Within my practice and the Let Go & Grow program, I have the unique privilege to work with people who believe that change, and more importantly, growth, is not only possible but vital. They may have been in search mode for some time, but a belief in the more, a better experience drives them to search for solutions, [...]
If you had a wilting, withering plant left alone, inside with dim light, re-circulated air, and depleted soil—how would you bring it back to life? Most likely, you would know exactly what to do. You would give it plenty of attention, fresh air, clean water, direct sunlight, nutrient-rich soil, and maybe even some love! Instinctively, you would recognize that the plant’s bleak environment was anything but healthy, let alone life-giving, and totally unconducive to growth. In medicine, we name this concept “evolutionary mismatch.” This mismatch caused the plant to inevitably lose its luster, compromise and enter into a state of survival. Predictable right?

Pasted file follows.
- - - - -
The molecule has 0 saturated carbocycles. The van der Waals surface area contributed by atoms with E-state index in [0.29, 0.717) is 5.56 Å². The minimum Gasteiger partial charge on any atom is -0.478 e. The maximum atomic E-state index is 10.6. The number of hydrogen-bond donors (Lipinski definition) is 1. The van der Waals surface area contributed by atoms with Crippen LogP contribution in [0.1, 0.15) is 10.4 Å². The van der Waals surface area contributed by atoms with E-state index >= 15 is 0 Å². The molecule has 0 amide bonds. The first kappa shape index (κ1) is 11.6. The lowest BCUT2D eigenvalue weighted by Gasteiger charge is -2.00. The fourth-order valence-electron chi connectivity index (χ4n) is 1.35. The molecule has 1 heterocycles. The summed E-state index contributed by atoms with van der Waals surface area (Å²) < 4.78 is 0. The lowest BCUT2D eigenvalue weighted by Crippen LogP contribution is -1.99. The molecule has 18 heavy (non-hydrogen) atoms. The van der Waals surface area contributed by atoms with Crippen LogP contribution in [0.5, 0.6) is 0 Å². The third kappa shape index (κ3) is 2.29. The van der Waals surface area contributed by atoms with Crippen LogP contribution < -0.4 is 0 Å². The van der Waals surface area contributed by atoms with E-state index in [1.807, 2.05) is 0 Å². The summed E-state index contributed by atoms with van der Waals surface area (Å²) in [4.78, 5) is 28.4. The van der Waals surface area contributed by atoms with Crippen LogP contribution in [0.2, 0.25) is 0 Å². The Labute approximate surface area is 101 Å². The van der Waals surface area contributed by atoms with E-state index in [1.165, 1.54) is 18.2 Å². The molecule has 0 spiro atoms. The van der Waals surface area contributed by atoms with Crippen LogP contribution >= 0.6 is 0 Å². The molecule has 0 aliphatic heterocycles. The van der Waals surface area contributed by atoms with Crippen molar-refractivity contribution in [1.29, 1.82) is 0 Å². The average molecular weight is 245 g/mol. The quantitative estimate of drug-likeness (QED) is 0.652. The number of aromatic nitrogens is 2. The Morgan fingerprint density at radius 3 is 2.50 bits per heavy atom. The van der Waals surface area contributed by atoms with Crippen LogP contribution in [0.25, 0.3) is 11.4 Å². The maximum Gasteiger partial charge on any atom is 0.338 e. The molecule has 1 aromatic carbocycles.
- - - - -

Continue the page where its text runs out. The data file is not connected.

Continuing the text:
Many of my patients come into my office not knowing what to expect. They think acupuncture, I’ve heard it works for this and that, but does it really? In this article, I am going to go over basic philosophy, illustrate a session, and explain how acupuncture works and the conditions it treats from a Functional Perspective. Overview Before we explore the mechanisms behind how acupuncture works, it is important to note that acupuncture is only a piece of Chinese Medicine. Chinese Medicine in it of itself is a full and complete system that includes acupuncture, herbal medicine, tui na, cupping, moxibustion, stress, dietary, and lifestyle counseling- and it can be used to treat any imbalance/ disease pattern within the system. From a Functional Perspective, the primary objective and focus of an acupuncture treatment is to restore balance within the system to attain homeostasis. In order to do this an Acupuncturist will ask you a series of questions, sort of like an investigation, to find out what exactly is going on. The objective here is to identify the imbalances at play by looking at the patient’s mind, body and life as a whole as we delve into the mental, emotional, and physiological structure and function of your thoughts, feelings, dietary, environmental and other applicable lifestyle patterns. Then, we will ask to feel your pulse and observe your tongue. The tongue and pulse relay more information, on internal standings, as we continue to evaluate.